WNBA League Pass (Formerly LiveAccess) is now available for $16.99. Use the code ‘WNBA20’ for a $2 discount. Free trial is May 14-17.

New WNBA president Lisa Borders wants to fill seats with fans as passionate as she is

First call might be to Jerian Grant: “Get With the Program” Why I Watch Women’s Basketball

But worse than all of that, the respect isn’t always there. Coming from such a close relationship with the women’s team in college, I wasn’t used to hearing people put down the women’s game.

You see the disrespect in how people dismiss women’s basketball as “boring.”

You see it in your Instagram feeds and Twitter mentions, where comments about women’s basketball players get really ugly.

The stereotypes, the put-downs, the jokes. We’ve all heard them.

This culture of disrespect fuels the perception that the WNBA game is somehow inferior to the NBA game.

After four years of sharing friendships, memories and the same court with the women’s team at Notre Dame, to hear those stereotypes and see that culture was upsetting.

Newsday: Liberty optimistic it can continue its recent success

Q&A with Dallas Wings General Manager Greg Bibb

WNBA: FGCU’s Knight soaking up Sparks training camp

Former Gophers star Rachel Banham gets ‘green light’ in first WNBA camp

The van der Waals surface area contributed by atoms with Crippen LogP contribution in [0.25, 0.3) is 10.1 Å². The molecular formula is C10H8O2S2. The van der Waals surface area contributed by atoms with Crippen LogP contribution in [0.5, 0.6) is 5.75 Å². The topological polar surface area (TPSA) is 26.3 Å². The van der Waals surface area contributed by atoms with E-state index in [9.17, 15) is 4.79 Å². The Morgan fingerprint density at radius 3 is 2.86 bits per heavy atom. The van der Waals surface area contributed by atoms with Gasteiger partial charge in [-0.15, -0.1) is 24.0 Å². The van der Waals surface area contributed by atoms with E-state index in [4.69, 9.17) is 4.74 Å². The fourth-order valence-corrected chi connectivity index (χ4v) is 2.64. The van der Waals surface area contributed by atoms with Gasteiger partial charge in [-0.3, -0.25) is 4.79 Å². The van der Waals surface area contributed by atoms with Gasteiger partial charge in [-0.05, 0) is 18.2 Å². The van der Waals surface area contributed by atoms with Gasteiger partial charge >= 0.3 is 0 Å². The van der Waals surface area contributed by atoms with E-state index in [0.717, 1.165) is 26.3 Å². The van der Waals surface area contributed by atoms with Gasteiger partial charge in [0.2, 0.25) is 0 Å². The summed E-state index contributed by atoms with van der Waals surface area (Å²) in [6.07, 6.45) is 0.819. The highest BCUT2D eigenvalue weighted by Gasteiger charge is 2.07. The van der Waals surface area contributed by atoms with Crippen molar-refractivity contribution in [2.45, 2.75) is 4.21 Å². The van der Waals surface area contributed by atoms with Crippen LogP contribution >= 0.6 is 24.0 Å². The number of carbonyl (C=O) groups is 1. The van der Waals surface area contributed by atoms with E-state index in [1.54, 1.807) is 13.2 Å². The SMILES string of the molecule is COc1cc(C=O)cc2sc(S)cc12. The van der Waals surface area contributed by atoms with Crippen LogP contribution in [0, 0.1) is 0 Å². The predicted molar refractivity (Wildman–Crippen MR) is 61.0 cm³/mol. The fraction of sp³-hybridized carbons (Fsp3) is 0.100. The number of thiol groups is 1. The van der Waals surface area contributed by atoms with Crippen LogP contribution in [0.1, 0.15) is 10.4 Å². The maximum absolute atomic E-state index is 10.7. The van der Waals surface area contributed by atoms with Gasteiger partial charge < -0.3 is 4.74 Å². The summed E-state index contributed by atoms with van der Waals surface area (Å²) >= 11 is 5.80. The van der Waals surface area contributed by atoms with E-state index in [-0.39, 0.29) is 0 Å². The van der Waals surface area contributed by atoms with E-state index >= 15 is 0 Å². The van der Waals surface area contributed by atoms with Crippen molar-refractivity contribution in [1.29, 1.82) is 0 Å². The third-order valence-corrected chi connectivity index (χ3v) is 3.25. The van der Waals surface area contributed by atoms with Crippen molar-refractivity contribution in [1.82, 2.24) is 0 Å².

Storm guard Jewell Loyd intends to play without fear in her 2nd WNBA season

Jude Schimmel gets her shot in WNBA camp

Imani Boyette Follows in Mother’s Footsteps, Finds Perfect Fit in Chicago

Chicago Sky Tamera Young uses basketball to empower youth

Chiney Ogwmike pleased to be back with Connecticut Sun

New Sun Coach Curt Miller Ready To Get Going – His Way

Oregon Women’s Basketball: Jillian Alleyne and Kelly Graves talk WNBA Draft

Nice: WNBA’s Connecticut Sun Reaches Agreement with Fox 61 and WCCT to Televise Seven Games

Rookie Breanna Stewart embraces pressure to elevate Storm

Moriah Jefferson’s New Coach Very Confident In UConn Star’s Abilities

Newest Spark Talia Walton Is Out To Prove Her Doubters Wrong

Seven things to expect in the Fever’s upcoming season

Tamika: The Last “First” Day